"the objective of this specification is to ensure interoperability between two Parties even though they MAY procure application software and runtime support software from different vendors. The CPP [Collaboration Protocol Profile] defines a Party's Message-exchange capabilities and the Business Collaborations that it supports. The CPA [Collaboration Protocol Agreement] defines the way two Parties will interact in performing the chosen Business Collaborations. Both Parties SHALL use identical copies of the CPA to configure their run-time systems. This assures that they are compatibly configured to exchange Messages whether or not they have obtained their run-time systems from the same vendor. The configuration process MAY be automated by means of a suitable tool that reads the CPA and performs the configuration process."

This article will also showcase the advantage of using a flexible and high-performance native XML database management system along with XQuery to enable rapid and evolving loosely-coupled collaborations among trading partners within and across enterprises.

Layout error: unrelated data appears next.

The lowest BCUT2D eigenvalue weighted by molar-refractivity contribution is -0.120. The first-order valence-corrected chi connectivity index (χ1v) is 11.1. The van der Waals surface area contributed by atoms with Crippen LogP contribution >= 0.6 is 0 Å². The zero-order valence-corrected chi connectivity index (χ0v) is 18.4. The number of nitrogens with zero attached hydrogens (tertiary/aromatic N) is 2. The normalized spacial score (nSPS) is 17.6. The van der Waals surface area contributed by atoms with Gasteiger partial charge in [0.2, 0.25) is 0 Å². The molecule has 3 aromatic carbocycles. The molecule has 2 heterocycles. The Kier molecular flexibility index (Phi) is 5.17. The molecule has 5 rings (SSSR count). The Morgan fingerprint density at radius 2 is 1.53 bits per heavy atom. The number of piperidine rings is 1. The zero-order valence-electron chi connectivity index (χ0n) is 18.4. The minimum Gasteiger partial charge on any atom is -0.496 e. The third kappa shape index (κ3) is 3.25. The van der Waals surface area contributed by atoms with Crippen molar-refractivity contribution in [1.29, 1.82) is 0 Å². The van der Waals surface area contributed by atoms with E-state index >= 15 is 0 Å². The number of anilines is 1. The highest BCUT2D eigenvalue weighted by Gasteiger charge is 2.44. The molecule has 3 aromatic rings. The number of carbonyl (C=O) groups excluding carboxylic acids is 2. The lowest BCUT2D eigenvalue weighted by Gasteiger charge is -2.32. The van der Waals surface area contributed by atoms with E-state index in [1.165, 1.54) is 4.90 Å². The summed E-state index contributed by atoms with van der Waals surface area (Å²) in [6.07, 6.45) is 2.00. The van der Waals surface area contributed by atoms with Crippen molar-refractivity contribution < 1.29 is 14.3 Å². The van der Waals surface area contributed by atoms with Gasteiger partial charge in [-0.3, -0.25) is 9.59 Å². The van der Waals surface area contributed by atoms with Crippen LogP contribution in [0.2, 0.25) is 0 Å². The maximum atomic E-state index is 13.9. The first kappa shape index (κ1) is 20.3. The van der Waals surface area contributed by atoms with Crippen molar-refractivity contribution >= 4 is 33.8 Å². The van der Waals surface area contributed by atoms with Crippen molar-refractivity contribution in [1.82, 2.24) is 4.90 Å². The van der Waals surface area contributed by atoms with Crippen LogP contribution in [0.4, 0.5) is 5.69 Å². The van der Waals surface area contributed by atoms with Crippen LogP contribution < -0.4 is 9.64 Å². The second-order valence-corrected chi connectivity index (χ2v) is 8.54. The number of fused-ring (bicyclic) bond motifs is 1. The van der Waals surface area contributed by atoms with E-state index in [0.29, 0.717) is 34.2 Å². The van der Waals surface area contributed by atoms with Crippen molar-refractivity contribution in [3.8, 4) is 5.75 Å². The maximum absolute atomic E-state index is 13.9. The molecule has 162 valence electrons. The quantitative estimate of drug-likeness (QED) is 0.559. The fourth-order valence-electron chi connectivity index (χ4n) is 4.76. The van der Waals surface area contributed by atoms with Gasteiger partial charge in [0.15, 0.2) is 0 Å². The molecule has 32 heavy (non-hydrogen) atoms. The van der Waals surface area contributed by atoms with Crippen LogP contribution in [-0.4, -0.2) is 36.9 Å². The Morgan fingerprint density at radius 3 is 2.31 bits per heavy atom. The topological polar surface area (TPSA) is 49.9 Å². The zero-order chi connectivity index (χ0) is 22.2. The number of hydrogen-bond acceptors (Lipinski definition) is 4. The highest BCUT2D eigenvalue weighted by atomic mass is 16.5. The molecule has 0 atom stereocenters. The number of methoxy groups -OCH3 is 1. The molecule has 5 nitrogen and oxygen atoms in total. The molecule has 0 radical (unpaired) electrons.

What are the relevant standards bodies pertaining to the CPPA standard?

The OASIS ebXML Collaboration Protocol Profile and Agreement Technical Committee is the author of the OASIS ebXML CPPA specification, one of the technical specifications of the OASIS ebXML suite of standards, a standardization effort lead by UN/CEFACT (United Nations Centre for Trade Facilitation and Electronic Business) and OASIS.

What is the status and industry adoption of the CPPA standard?

In December 2002, ebXML CPPA Version 2.0 was ratified and approved as an OASIS open standard. There is also an Editor's Draft dated April 2005 for maintenance purposes.

Though ebXML is an extremely powerful approach, it has been relatively slow to attract wide industry adoption. In our opinion, organizations are still waiting for others to take the risk of trying emerging technologies. The project's strongest support comes from Sun Microsystems. While it is an important member of the OASIS standards body, IBM has been somewhat noncommittal; and Microsoft does not even support the ebXML initiative.

What is CPP?

Figure 1. The XML elements in a Collaboration Protocol Profile..

Collaboration Protocol Profile (CPP) defines the technical information about the interfaces, business capabilities, security constraints, messaging, and transport protocols the trading partner uses to do e-business. All trading partners register their CPP documents in an ebXML registry or similar repository so that other trading partners can discover them and understand the supported process. A trading partner can be represented by multiple CPP documents.